This one author brought to me the value of who I am as a Native American and how much value that living within the spiritual realm of the Native American people. That indigenous peoples all over the world heralded him as a tireless leader in the human and civil rights fight to insure fairness, openness and honesty when dealing with the indigenous populations is a credit to his outstanding desire to improve the lives of all indigenous peoples.
I still remember the first book of his that I read, Behind the Trail of Broken Treaties. I have included a link to many of his books, some are easier to read than others, yet all of them encompass one central theme, the continued fight to regain human and civil rights denied the Indigenous peoples around the world. Vine Deloria ceaselessly fought to insure that Indigenous peoples could and would have self rule and reliance upon themselves in how they lived their lives. Thank you Vine for all your hard work and efforts.
Please burn some tobacco and offer a small prayer to Great Spirit for the joy of having had Vine Deloria in our midst for these 72 years.
You will be sorely missed my brother,
A little more below the fold
Tuesday, 15 November 2005, 5:27 pmPress Release: The Maori Party
15 November 2005
“The passing of Vine Deloria, Jr. a prominent Native American scholar, whose research, writings, and teaching have encompassed history, law, religious studies, and political science is indeed a sad occasion for the international indigenous community,” said Tariana Turia co-leader of the Maori Party, on the death yesterday of a favourite son of the Standing Rock Sioux.
Hailed by Time magazine as “one of the eleven great religious thinkers of the twentieth century”, Vine Deloria a retired Professor Emeritus of history at the University of Colorado and the author of many highly praised books, including Red Earth, White Lies, and God is Red “shone as an intellectual beacon amongst indigenous people”. said Mrs Turia.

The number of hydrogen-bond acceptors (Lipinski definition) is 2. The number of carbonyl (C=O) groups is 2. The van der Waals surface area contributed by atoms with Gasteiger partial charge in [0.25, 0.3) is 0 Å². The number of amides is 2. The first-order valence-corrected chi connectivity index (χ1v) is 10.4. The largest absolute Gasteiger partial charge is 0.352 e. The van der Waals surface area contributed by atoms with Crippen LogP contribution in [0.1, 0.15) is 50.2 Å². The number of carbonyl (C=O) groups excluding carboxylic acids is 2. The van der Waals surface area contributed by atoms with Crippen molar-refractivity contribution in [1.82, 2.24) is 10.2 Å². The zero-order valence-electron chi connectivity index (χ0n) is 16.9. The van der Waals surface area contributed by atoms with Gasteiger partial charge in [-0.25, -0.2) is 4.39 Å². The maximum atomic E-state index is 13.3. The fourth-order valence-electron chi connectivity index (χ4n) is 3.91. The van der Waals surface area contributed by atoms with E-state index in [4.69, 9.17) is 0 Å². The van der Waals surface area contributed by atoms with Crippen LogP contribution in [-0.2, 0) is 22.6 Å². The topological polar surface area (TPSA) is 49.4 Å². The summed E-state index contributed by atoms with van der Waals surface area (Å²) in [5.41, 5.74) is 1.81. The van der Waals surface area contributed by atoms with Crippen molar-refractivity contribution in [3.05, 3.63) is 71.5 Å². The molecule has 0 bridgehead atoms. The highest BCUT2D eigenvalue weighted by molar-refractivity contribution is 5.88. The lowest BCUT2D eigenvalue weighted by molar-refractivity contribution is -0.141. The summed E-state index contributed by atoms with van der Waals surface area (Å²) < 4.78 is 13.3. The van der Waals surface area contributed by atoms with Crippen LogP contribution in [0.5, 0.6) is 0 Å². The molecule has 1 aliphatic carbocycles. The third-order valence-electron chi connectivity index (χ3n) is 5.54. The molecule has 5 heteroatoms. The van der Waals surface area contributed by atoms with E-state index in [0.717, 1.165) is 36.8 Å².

Vine Deloria, Jr., Standing Rock Sioux, 1970, 1994
“Western civilization, unfortunately, does not link knowledge and morality but rather, it connects knowledge and power and makes them equivalent. Today with an information `superhighway’ now looming on the horizon, we are told that a lack of access to information will doom people to a life of meaninglessness — and poverty. As we look around and observe modern industrial society, however, there is no question that information, in and of itself, is useless and that as more data is generated, ethical and moral decisions are taking on a fantasy dimension in which a `lack of evidence to indict’ is the moral equivalent of the good deed.”
“In recent years we have come to understand what progress is. It is the total replacement of nature by an artificial technology. Progress is the absolute destruction of the real world in favor of a technology that creates a comfortable way of life for a few fortunately situated people. Within our lifetime the differences between the Indian use of the land and the white use of the land will become crystal clear. The Indian lived with his land. The white destroyed his land. he destroyed the planet earth.”
“Scientists, and I use the word as loosely as possible, are committed to the view that Indians migrated to this country over an imaginary Bering Straits bridge, which comes and goes at the convenience of the scholar requiring it to complete his or her theory. Initially, at least, Indians are homogenous. But there are also eight major language familied within the Western Hemisphere, indicating to some scholars that if Indians followed the trend that can be identified in other continents, then the migration went from east to west; tourists along the Bering straits were going TO Asia, not migrating FROM it.”